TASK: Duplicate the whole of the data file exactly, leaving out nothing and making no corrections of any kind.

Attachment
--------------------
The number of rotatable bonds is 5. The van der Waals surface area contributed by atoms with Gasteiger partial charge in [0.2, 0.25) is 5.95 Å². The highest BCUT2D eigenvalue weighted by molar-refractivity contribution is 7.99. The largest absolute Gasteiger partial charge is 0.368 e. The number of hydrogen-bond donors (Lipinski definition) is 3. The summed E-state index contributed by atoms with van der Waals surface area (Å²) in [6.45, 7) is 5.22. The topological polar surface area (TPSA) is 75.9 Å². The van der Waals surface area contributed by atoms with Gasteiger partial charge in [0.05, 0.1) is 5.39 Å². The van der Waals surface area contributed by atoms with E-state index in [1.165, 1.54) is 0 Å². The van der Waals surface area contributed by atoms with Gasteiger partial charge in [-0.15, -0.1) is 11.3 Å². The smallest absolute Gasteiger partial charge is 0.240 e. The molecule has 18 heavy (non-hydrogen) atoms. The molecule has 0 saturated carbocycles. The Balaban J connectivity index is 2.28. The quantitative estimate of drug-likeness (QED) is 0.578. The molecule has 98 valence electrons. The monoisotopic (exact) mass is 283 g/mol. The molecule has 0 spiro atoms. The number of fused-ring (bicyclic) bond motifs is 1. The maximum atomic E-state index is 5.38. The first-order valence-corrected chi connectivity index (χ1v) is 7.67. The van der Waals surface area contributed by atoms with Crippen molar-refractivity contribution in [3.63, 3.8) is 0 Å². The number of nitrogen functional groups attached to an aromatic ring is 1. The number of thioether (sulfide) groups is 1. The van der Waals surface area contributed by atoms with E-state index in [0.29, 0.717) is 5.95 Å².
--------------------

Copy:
The number of rotatable bonds is 5. The van der Waals surface area contributed by atoms with Gasteiger partial charge in [0.2, 0.25) is 5.95 Å². The highest BCUT2D eigenvalue weighted by molar-refractivity contribution is 7.99. The largest absolute Gasteiger partial charge is 0.368 e. The number of hydrogen-bond donors (Lipinski definition) is 3. The summed E-state index contributed by atoms with van der Waals surface area (Å²) in [6.45, 7) is 5.22. The topological polar surface area (TPSA) is 75.9 Å². The van der Waals surface area contributed by atoms with Gasteiger partial charge in [0.05, 0.1) is 5.39 Å². The van der Waals surface area contributed by atoms with E-state index in [1.165, 1.54) is 0 Å². The van der Waals surface area contributed by atoms with Gasteiger partial charge in [-0.15, -0.1) is 11.3 Å². The smallest absolute Gasteiger partial charge is 0.240 e. The molecule has 18 heavy (non-hydrogen) atoms. The molecule has 0 saturated carbocycles. The Balaban J connectivity index is 2.28. The quantitative estimate of drug-likeness (QED) is 0.578. The molecule has 98 valence electrons. The monoisotopic (exact) mass is 283 g/mol. The molecule has 0 spiro atoms. The number of fused-ring (bicyclic) bond motifs is 1. The maximum atomic E-state index is 5.38. The first-order valence-corrected chi connectivity index (χ1v) is 7.67. The van der Waals surface area contributed by atoms with Crippen molar-refractivity contribution in [3.63, 3.8) is 0 Å². The number of nitrogen functional groups attached to an aromatic ring is 1. The number of thioether (sulfide) groups is 1. The van der Waals surface area contributed by atoms with E-state index in [0.29, 0.717) is 5.95 Å².